Finally a short video of how it looks like:

 

GitHub: You can access to the whole documentation here:

Nintendo USB-C Charging Kit

23 thoughts to “Game Boy Color USB-C charging kit”

  1. I’m also interested. I had placed 2 in the cart from last batch, but didn’t place the order, next day when I was gonna place the order they were all sold out ☹️

  2. I just ordered one of these and thought I’d ask an odd question. I like to throw wireless charging coils on my gameboy builds and with this new board, I’m not really sure where to tack the wires for the coil, other than the little pins off the USB port itself. Is there another spot in your design where I could more easily add a couple wires for the coil? It’s just got to be at the beginning of the line, same as the input for the usb plug. I’d appreciate if you can think of somewhere, it’d just make it a lot easier than trying to attach to the plug itself lol. Thanks!

  3. Is there anything I can do to filter the power? I have a GBAmpV3 and the noise after adding this is super loud.

    1. Hello Kyle,

      I don’t have that audio module so I haven’t been able to try that. But I tried a original GBC and another with the charging module and both are noisy with earphones (with speaker are ok).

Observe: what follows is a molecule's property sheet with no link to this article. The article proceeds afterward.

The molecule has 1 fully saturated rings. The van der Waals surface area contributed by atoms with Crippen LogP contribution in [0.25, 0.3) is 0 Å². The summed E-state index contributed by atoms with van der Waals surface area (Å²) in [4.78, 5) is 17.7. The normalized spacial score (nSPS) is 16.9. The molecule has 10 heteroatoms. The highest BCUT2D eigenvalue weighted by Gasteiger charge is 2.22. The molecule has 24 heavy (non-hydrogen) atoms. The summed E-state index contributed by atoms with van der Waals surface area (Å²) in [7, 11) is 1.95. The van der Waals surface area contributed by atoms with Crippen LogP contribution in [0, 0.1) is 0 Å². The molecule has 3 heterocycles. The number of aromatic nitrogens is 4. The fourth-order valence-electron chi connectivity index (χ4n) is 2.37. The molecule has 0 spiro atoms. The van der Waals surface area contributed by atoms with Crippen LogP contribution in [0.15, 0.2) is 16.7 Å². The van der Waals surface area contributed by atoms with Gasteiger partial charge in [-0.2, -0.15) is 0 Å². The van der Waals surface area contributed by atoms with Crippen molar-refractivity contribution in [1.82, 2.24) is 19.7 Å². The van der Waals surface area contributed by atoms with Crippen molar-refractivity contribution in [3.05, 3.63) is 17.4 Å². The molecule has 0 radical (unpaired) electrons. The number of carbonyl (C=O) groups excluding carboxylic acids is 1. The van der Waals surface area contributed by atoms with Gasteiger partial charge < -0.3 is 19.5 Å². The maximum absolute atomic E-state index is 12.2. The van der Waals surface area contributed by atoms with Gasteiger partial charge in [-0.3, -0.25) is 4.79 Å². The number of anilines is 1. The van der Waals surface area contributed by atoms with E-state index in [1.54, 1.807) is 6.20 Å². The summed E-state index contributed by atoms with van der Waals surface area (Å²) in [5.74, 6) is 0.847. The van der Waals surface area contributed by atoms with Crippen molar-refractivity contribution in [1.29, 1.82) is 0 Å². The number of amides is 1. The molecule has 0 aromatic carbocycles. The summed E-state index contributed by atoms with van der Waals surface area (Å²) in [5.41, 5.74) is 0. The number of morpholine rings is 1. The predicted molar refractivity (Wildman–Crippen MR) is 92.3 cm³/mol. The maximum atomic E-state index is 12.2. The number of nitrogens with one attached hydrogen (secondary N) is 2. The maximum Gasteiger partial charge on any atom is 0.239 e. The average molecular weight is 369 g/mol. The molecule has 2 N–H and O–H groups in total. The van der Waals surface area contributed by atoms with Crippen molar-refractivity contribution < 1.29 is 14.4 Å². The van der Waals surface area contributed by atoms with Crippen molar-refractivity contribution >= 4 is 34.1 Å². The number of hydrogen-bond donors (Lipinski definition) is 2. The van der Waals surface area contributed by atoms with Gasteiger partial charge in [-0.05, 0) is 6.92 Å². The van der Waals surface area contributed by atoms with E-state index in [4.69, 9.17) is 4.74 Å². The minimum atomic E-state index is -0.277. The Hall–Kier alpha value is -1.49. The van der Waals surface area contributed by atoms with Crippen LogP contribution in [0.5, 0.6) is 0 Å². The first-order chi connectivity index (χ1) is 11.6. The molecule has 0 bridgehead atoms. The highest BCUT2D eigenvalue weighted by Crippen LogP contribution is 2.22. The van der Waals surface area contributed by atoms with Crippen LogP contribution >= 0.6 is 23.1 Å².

I have seen how people fix these kind of problems using some module for adding many capacitors like this:
      https://www.pcbway.com/project/shareproject/GBA_Power_Cleaner.html

      Or updating the old capacitors for new ones like this: (but I don’t know if this will fix the problem)
      https://es.aliexpress.com/item/1005002400751621.html

      Kind regards.

    2. I ran into the same problem of crazy power line buzzing, but I don’t really care for the amps so I don’t have one. For context, this buzzing is present with the Q5 screen regardless of this little charge board, and I’m also using fresh caps and a nice bigger one for cleaner audio.

      I just wanted to point out my simple solution for the others here. It’s not perfect, but it makes the system playable. So the left side of this board connects to the system’s fuse, right? What I did was take the fuse off and re-orient it so it’s vertical, left pad still attached as it was just moved, and added a diode between the now-free side of the fuse that this board used to sit against, and the pad the edge of the board is still attached to. For my system using a Q5 screen, I had to daisychain two diodes to solve the problem. It made the new power LEDs not work so I put the original back on, and it’s very dim. Once it goes out completely, you have about five minutes left. Oh and the q5’s battery indicator also doesn’t work properly with this workaround. But hey, gets rid of the buzz! It might be better if your system only needs the one diode instead of two.

  4. Hello, only just found out about these power mod and just wanted to enquire if you’ll be making more?
    Thanks